Central banks across the world are deploying every trick in the book to save the broken and bankrupt global economy that was derailed by bat soup. The latest trick, already tried and failed miserably by the Bank of Japan (BOJ), is that the European Central Bank (ECB) could one day start purchasing exchange-traded funds (ETFs) as part of its open market operations.
On Tuesday, ECB policymaker Peter Kazimir was quoted by Reuters as saying the central bank could one day purchase ETFs as part of a stimulus plan but gave no firm decision if the policy would be added to its monetary toolkit.
"It (the purchase of ETF) is a very technical issue that has been open at a technical level and experts are dealing with it. I don't rule it out for the future but no decision on this topic has been made," Kazimir said at a presser at the National Bank of Slovakia, which he heads.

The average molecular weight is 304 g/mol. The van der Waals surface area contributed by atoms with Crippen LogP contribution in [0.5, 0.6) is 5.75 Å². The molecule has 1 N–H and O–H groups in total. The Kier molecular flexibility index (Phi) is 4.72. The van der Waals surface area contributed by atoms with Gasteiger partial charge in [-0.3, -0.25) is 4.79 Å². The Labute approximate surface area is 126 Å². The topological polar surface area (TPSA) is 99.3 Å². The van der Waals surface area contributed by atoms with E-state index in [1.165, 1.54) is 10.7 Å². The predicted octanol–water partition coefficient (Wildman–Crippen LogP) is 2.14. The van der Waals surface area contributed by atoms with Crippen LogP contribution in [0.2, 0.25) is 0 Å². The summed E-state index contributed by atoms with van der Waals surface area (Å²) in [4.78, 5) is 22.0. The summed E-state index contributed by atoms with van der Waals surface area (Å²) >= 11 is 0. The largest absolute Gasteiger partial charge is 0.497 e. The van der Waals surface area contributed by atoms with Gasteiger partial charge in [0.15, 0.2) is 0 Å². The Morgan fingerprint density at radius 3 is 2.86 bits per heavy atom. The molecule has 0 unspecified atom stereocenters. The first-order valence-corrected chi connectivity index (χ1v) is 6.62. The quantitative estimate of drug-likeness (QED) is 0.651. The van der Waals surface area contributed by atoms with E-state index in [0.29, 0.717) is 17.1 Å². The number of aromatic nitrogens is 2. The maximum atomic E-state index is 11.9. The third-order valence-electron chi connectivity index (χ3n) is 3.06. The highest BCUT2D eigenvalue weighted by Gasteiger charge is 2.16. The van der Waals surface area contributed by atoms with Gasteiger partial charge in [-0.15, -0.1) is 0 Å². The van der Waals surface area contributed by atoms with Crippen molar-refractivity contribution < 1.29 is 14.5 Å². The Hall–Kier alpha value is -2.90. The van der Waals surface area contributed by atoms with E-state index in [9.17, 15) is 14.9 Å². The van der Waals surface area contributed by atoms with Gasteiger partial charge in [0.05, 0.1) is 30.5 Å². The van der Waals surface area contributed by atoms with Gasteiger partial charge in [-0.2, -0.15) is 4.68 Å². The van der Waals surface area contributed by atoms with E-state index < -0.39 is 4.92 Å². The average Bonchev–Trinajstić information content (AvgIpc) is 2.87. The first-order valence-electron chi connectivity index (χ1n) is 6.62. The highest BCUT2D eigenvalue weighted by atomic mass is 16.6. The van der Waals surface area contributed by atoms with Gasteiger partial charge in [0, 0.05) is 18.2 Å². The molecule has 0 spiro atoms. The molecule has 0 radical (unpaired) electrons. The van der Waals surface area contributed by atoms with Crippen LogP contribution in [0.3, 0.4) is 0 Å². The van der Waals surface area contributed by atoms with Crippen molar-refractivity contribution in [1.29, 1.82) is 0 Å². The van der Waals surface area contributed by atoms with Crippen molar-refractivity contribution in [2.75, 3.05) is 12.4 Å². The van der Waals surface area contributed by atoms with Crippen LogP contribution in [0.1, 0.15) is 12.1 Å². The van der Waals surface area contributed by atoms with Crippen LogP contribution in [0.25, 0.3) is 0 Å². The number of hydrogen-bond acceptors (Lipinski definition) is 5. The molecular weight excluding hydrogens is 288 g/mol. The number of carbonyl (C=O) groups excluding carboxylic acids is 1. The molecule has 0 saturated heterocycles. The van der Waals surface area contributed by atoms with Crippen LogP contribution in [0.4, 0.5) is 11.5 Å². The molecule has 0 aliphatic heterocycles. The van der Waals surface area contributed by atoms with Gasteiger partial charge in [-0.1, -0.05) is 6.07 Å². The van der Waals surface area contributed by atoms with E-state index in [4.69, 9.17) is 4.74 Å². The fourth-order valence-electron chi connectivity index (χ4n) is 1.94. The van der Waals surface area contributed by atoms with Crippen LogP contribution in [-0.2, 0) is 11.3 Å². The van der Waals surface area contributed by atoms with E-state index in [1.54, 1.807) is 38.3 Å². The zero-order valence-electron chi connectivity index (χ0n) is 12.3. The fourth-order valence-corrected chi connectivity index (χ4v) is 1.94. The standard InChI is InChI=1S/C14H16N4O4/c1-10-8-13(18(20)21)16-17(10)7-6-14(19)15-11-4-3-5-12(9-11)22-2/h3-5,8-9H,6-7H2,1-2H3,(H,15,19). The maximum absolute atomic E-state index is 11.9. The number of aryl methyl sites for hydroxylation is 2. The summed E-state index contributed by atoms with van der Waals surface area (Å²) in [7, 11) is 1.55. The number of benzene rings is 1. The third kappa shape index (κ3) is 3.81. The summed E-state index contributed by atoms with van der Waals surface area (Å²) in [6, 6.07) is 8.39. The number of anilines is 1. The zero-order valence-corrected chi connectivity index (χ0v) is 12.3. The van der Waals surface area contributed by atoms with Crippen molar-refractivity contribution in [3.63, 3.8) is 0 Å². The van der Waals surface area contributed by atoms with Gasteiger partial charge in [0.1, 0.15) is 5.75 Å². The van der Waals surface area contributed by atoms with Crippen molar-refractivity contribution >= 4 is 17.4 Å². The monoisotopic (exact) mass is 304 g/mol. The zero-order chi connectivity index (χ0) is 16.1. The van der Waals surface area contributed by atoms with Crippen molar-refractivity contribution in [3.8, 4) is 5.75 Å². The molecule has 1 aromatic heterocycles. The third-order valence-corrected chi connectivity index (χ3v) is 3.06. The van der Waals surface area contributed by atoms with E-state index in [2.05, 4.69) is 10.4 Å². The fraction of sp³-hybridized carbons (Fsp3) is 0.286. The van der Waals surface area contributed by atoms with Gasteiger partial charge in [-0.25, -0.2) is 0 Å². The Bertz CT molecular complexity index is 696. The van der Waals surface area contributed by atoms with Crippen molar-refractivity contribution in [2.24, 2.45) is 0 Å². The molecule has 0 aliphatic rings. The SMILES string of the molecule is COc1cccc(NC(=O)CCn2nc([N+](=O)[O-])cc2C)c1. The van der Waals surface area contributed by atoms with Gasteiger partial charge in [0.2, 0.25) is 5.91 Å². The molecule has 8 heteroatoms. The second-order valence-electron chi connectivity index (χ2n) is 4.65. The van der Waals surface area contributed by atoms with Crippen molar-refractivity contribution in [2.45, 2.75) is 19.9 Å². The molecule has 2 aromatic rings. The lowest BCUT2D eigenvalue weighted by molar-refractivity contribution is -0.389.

We would assume Kazimir's statement is a trial balloon as in what future policy could be coming next, and the ECB is analyzing how investors responded to the idea of the potential new tool.
We noted on Monday that the Federal Reserve went full BOJ-tard, by announcing it would soon purchase corporate bond ETFs to prop up the market.
The NY Fed disclosed that it would actively start buying "eligible corporate bonds and eligible ETFs no later than September 30, 2020."
And since the Fed announced it would eventually purchase corporate bond ETFs on Monday -- Wall Street was seen front running the Fed on the same day, pouring $1 billion into iShares IBoxx $ Invest Grade Corp Bd Fd (LQD).
As for the ECB and FED, well, they're likely both going full BOJ-tard, with the descent into Japanification ever faster.
We must note, the BOJ owns 73% of all ETFs and has lost 3 trillion Yen on its equity purchases despite printing money out of thin air.